8 Great Reasons to Hang Out at a Mennonite Potluck

Mennonite Community Cookbook blog, Third Way website and MennoMedia/Herald Press (yeah, they’re all connected) recently sponsored a “Best Church Potlucks Ever” photo contest (ended June 15, 2015). Okay, it was mostly a ruse to be able to collect and share some great photos from across the Mennonite church on the topic of food. Mary Emma Showalter, who collected the original recipes for Mennonite Community Cookbook, would be thrilled!

The Bible is filled with stories of food and sharing meals—and many of us have experienced the deepening fellowship that happens around tables and food. Jesus made the breaking of bread and sharing a meal into something holy. Jesus’s last meal before his crucifixion, and his first meal after the resurrection, speak to us of the spiritual dimension of food—such a great and wonderful gift of our Creator God.

So we’ll offer a series of four photo essays over the next weeks on the topic of food, eating, sharing, and some great recipes.

First up, just for fun and compliments of a volunteer, Marcia Bauman Shantz from St. Jacobs Mennonite Church, St. Jacobs, Ontario, are eight great reasons you just may want to hang out sometime at a Mennonite potluck!

WhoKnewPotluckCouldBeSoExhaustingEdited1. You might catch a snooze. Isaac, a child of St Jacobs Mennonite Church, catches an early nap after a church potluck. Who knew a potluck could be so exhausting?

2. Someone is guaranteed to give you a smile, with or withoutPotluckCarrotSmileEdited sticking a carrot in it, as Jonah from St. Jacobs does creatively here! And carrots star in Vitamin A: you get 203% of your daily requirement for this essential vitamin with one average carrot, while missing all or most of the baddies like sugar, sodium, fat and cholesterol.

BlueberryKidSt.JacobsEdited3. Blueberry love. Kai can’t hide his love for blueberry pancakes at the church’s annual Shrove Pancake supper! At a summer potluck or picnic, you’re sure to get plenty of anti-oxidant-rich foods like blueberries! What’s not to love?  WebMD ranks blueberries the #2 food in nutritional quality.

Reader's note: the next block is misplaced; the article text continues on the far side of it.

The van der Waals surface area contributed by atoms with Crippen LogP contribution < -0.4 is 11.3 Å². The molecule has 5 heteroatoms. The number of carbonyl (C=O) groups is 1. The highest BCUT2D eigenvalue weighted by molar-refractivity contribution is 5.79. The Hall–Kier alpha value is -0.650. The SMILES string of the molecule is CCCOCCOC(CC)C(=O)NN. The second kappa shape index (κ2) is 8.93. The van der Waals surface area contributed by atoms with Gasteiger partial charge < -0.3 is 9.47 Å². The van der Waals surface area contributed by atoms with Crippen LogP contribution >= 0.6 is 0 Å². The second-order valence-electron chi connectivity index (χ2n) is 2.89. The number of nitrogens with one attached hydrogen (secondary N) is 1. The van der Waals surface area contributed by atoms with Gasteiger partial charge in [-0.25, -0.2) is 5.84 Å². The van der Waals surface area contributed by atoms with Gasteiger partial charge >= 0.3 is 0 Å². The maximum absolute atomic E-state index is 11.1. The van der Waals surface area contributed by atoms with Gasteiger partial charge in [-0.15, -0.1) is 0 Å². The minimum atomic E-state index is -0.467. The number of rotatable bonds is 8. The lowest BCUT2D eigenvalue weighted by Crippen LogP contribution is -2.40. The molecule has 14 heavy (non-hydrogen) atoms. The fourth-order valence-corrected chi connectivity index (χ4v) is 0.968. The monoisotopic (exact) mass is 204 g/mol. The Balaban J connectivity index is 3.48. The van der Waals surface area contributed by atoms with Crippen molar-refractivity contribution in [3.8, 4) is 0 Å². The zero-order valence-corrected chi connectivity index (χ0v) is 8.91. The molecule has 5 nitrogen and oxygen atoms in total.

4. Will you be my Clementine? Zoe sports a cute clementine nose at a churchClementineNoseEdited potluck (do we see a theme here, maybe even someone egging her on?). Easy to peel, clementines are now frequently offered with some “kid” fastfood meals and are juicy, sweet, and less acidy than oranges. Only 35 calories and 7 grams of sugar.

GrapeEyesEdited5. You might see someone who looks attractive, with or without real grape eyes. Here Tina models the grape eyes. Purple grapes rank #1 on WebMD in nutrition!

 

6. Young Mennonites can receive early training on theIceCreamConeSmushEdited Mennonite vice of choice, ice cream (and other dangerous desserts. Seriously.). Rumor is that at the Mennonite Convention USA in Kansas City this week, the bars will be empty and the ice cream shoppes will have lines stretching for blocks (pretty much the same thing happens at Mennonite Church Canada big get togethers too!). Here Levi demonstrates the ice cream “nose smush” at the church’s Saturday night campout potluck. The ice cream cones were stuffed with chocolate cake, then a layer of ice cream, then a little chocolate icing, as made by church camper, Elaine.

WatermelonLipsSt.JacobsEdited7. You might end up with watermelon lips! A cooperative Levi also models the newest look in wearable, tasty lipstick. (In case you think he looks like Kai, they are brothers.)

 

8. It is perfectly acceptable—even biblical—to take a Sabbath rest after lunch.BlueberryKidNappingEdited (And if you think the young man looks a little like the guy showing the blueberry love above (#3), bingo. Same Kai, when he was younger!)

 

All photos and some of the captions courtesy of Marcia Bauman Shantz, volunteer photographer for St. Jacobs. Parents gave permission for their child’s photo to appear here, but not for use elsewhere. Thanks for honoring our request.

For all of Marcia’s work and obvious potluck love exhibited by St. Jacobs Mennonite Church, we are awarding them the grand prize, one copy of the new 65th anniversary edition of Mennonite Community Cookbook. Other drawing winners, to be announced later, will receive their choice of five other Herald Press cookbooks.

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You can buy the Mennonite Community Cookbook 65th Anniversary edition here.

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Everyone’s a winner—both in the kitchen and nutritionally—with the lovely and updated new Extending the Table and Simply In Season cookbooks as well, with beautiful new food and recipe photography. Check them out too …